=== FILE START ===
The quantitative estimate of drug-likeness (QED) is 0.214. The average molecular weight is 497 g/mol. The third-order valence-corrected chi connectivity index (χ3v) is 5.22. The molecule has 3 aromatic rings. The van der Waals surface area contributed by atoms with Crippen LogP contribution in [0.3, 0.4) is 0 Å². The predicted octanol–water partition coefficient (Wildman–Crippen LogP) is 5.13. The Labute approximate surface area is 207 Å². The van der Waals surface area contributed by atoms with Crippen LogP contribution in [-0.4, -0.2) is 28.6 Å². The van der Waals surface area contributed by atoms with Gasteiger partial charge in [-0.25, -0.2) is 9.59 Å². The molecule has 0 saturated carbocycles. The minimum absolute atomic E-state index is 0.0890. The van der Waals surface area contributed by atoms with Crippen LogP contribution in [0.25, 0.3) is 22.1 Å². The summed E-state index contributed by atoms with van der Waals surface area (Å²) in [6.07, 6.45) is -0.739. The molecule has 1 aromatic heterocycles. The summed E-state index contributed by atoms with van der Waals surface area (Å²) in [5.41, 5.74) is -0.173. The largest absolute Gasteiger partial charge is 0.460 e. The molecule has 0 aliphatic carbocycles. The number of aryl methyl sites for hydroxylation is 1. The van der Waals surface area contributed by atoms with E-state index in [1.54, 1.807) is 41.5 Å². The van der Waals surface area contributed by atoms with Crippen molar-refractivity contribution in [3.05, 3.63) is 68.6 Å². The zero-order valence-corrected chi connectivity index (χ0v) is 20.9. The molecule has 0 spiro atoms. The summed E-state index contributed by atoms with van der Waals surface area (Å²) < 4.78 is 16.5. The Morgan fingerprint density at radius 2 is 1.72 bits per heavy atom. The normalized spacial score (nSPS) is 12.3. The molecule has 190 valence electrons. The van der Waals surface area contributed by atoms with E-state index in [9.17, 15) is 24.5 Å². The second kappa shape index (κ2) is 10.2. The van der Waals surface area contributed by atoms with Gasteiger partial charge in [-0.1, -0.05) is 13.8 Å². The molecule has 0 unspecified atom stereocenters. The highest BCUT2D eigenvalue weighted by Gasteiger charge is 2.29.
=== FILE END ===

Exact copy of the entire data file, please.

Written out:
The quantitative estimate of drug-likeness (QED) is 0.214. The average molecular weight is 497 g/mol. The third-order valence-corrected chi connectivity index (χ3v) is 5.22. The molecule has 3 aromatic rings. The van der Waals surface area contributed by atoms with Crippen LogP contribution in [0.3, 0.4) is 0 Å². The predicted octanol–water partition coefficient (Wildman–Crippen LogP) is 5.13. The Labute approximate surface area is 207 Å². The van der Waals surface area contributed by atoms with Crippen LogP contribution in [-0.4, -0.2) is 28.6 Å². The van der Waals surface area contributed by atoms with Gasteiger partial charge in [-0.25, -0.2) is 9.59 Å². The molecule has 0 saturated carbocycles. The minimum absolute atomic E-state index is 0.0890. The van der Waals surface area contributed by atoms with Crippen LogP contribution in [0.25, 0.3) is 22.1 Å². The summed E-state index contributed by atoms with van der Waals surface area (Å²) in [6.07, 6.45) is -0.739. The molecule has 1 aromatic heterocycles. The summed E-state index contributed by atoms with van der Waals surface area (Å²) in [5.41, 5.74) is -0.173. The largest absolute Gasteiger partial charge is 0.460 e. The molecule has 0 aliphatic carbocycles. The number of aryl methyl sites for hydroxylation is 1. The van der Waals surface area contributed by atoms with E-state index in [1.54, 1.807) is 41.5 Å². The van der Waals surface area contributed by atoms with Crippen molar-refractivity contribution in [3.05, 3.63) is 68.6 Å². The zero-order valence-corrected chi connectivity index (χ0v) is 20.9. The molecule has 0 spiro atoms. The summed E-state index contributed by atoms with van der Waals surface area (Å²) < 4.78 is 16.5. The Morgan fingerprint density at radius 2 is 1.72 bits per heavy atom. The normalized spacial score (nSPS) is 12.3. The molecule has 190 valence electrons. The van der Waals surface area contributed by atoms with E-state index in [9.17, 15) is 24.5 Å². The second kappa shape index (κ2) is 10.2. The van der Waals surface area contributed by atoms with Gasteiger partial charge in [-0.1, -0.05) is 13.8 Å². The molecule has 0 unspecified atom stereocenters. The highest BCUT2D eigenvalue weighted by Gasteiger charge is 2.29.